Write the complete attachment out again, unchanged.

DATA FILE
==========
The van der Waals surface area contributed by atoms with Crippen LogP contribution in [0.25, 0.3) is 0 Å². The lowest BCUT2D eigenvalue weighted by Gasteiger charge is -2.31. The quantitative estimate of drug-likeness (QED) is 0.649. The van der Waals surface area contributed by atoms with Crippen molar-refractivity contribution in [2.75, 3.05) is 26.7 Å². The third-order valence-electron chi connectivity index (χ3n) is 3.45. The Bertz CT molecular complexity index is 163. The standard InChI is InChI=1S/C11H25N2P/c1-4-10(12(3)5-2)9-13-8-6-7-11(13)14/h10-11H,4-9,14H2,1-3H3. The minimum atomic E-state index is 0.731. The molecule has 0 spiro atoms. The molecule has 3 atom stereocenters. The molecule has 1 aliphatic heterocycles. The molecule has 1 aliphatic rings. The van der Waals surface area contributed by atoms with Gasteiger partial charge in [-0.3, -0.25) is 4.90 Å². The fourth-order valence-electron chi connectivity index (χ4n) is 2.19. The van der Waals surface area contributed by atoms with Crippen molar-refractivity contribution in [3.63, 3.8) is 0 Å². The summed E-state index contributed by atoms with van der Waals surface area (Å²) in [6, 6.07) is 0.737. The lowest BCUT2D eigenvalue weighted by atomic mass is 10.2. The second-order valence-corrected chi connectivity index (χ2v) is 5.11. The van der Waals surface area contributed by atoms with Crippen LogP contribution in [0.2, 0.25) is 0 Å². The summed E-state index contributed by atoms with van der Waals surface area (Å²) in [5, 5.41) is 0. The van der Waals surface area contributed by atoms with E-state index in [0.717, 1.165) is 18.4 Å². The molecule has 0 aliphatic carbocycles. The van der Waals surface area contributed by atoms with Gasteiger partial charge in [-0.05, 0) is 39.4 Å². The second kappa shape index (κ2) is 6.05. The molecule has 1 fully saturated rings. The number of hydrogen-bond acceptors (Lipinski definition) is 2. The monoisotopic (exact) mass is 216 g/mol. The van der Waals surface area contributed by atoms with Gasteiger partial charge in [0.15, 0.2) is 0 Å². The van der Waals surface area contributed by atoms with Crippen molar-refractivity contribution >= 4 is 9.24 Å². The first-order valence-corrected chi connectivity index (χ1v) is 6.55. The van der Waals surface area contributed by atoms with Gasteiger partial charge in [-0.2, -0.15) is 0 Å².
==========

The van der Waals surface area contributed by atoms with Crippen LogP contribution in [0.25, 0.3) is 0 Å². The lowest BCUT2D eigenvalue weighted by Gasteiger charge is -2.31. The quantitative estimate of drug-likeness (QED) is 0.649. The van der Waals surface area contributed by atoms with Crippen molar-refractivity contribution in [2.75, 3.05) is 26.7 Å². The third-order valence-electron chi connectivity index (χ3n) is 3.45. The Bertz CT molecular complexity index is 163. The standard InChI is InChI=1S/C11H25N2P/c1-4-10(12(3)5-2)9-13-8-6-7-11(13)14/h10-11H,4-9,14H2,1-3H3. The minimum atomic E-state index is 0.731. The molecule has 0 spiro atoms. The molecule has 3 atom stereocenters. The molecule has 1 aliphatic heterocycles. The molecule has 1 aliphatic rings. The van der Waals surface area contributed by atoms with Gasteiger partial charge in [-0.3, -0.25) is 4.90 Å². The fourth-order valence-electron chi connectivity index (χ4n) is 2.19. The van der Waals surface area contributed by atoms with Crippen molar-refractivity contribution in [3.63, 3.8) is 0 Å². The summed E-state index contributed by atoms with van der Waals surface area (Å²) in [6, 6.07) is 0.737. The lowest BCUT2D eigenvalue weighted by atomic mass is 10.2. The second-order valence-corrected chi connectivity index (χ2v) is 5.11. The van der Waals surface area contributed by atoms with Crippen LogP contribution in [0.2, 0.25) is 0 Å². The summed E-state index contributed by atoms with van der Waals surface area (Å²) in [5, 5.41) is 0. The van der Waals surface area contributed by atoms with E-state index in [0.717, 1.165) is 18.4 Å². The molecule has 0 aliphatic carbocycles. The van der Waals surface area contributed by atoms with Gasteiger partial charge in [-0.05, 0) is 39.4 Å². The second kappa shape index (κ2) is 6.05. The molecule has 1 fully saturated rings. The number of hydrogen-bond acceptors (Lipinski definition) is 2. The monoisotopic (exact) mass is 216 g/mol. The van der Waals surface area contributed by atoms with Gasteiger partial charge in [0.15, 0.2) is 0 Å². The van der Waals surface area contributed by atoms with Crippen molar-refractivity contribution >= 4 is 9.24 Å². The first-order valence-corrected chi connectivity index (χ1v) is 6.55. The van der Waals surface area contributed by atoms with Gasteiger partial charge in [-0.2, -0.15) is 0 Å².